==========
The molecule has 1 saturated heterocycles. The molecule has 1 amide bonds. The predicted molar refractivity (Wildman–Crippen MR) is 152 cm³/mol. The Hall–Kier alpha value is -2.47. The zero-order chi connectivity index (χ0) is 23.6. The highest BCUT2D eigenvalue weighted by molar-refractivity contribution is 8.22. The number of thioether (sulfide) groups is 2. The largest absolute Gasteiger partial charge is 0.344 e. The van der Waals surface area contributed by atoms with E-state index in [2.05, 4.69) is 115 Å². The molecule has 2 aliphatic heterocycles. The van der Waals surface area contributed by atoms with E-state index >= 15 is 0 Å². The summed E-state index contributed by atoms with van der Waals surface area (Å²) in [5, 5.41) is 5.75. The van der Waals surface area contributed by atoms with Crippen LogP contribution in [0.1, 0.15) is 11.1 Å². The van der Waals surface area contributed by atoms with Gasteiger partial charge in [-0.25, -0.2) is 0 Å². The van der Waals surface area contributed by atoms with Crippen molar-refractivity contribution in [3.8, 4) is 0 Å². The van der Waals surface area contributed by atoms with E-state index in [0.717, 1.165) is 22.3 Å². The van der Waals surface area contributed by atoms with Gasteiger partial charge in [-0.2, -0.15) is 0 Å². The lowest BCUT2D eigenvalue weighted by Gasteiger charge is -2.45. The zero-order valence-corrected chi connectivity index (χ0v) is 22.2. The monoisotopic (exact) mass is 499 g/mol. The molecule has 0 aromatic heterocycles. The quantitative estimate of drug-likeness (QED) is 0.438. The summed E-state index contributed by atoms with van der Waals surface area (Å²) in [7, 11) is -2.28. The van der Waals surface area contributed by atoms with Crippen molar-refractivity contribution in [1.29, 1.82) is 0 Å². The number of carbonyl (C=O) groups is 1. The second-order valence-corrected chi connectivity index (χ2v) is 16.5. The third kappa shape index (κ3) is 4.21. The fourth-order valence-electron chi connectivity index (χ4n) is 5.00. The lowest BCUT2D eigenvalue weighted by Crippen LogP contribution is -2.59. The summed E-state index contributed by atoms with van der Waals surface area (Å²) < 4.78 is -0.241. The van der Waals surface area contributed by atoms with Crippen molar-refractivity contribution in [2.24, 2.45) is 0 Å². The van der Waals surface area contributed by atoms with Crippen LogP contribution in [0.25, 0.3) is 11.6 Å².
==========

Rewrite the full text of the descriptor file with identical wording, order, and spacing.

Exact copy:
The molecule has 1 saturated heterocycles. The molecule has 1 amide bonds. The predicted molar refractivity (Wildman–Crippen MR) is 152 cm³/mol. The Hall–Kier alpha value is -2.47. The zero-order chi connectivity index (χ0) is 23.6. The highest BCUT2D eigenvalue weighted by molar-refractivity contribution is 8.22. The number of thioether (sulfide) groups is 2. The largest absolute Gasteiger partial charge is 0.344 e. The van der Waals surface area contributed by atoms with E-state index in [2.05, 4.69) is 115 Å². The molecule has 2 aliphatic heterocycles. The van der Waals surface area contributed by atoms with E-state index >= 15 is 0 Å². The summed E-state index contributed by atoms with van der Waals surface area (Å²) in [5, 5.41) is 5.75. The van der Waals surface area contributed by atoms with Crippen LogP contribution in [0.1, 0.15) is 11.1 Å². The van der Waals surface area contributed by atoms with Gasteiger partial charge in [-0.25, -0.2) is 0 Å². The van der Waals surface area contributed by atoms with Crippen molar-refractivity contribution in [3.8, 4) is 0 Å². The van der Waals surface area contributed by atoms with E-state index in [0.717, 1.165) is 22.3 Å². The van der Waals surface area contributed by atoms with Gasteiger partial charge in [-0.2, -0.15) is 0 Å². The lowest BCUT2D eigenvalue weighted by Gasteiger charge is -2.45. The zero-order valence-corrected chi connectivity index (χ0v) is 22.2. The monoisotopic (exact) mass is 499 g/mol. The molecule has 0 aromatic heterocycles. The quantitative estimate of drug-likeness (QED) is 0.438. The summed E-state index contributed by atoms with van der Waals surface area (Å²) in [7, 11) is -2.28. The van der Waals surface area contributed by atoms with Crippen molar-refractivity contribution in [1.29, 1.82) is 0 Å². The number of carbonyl (C=O) groups is 1. The second-order valence-corrected chi connectivity index (χ2v) is 16.5. The third kappa shape index (κ3) is 4.21. The fourth-order valence-electron chi connectivity index (χ4n) is 5.00. The lowest BCUT2D eigenvalue weighted by Crippen LogP contribution is -2.59. The summed E-state index contributed by atoms with van der Waals surface area (Å²) < 4.78 is -0.241. The van der Waals surface area contributed by atoms with Crippen molar-refractivity contribution in [2.24, 2.45) is 0 Å². The van der Waals surface area contributed by atoms with Crippen LogP contribution in [0.25, 0.3) is 11.6 Å².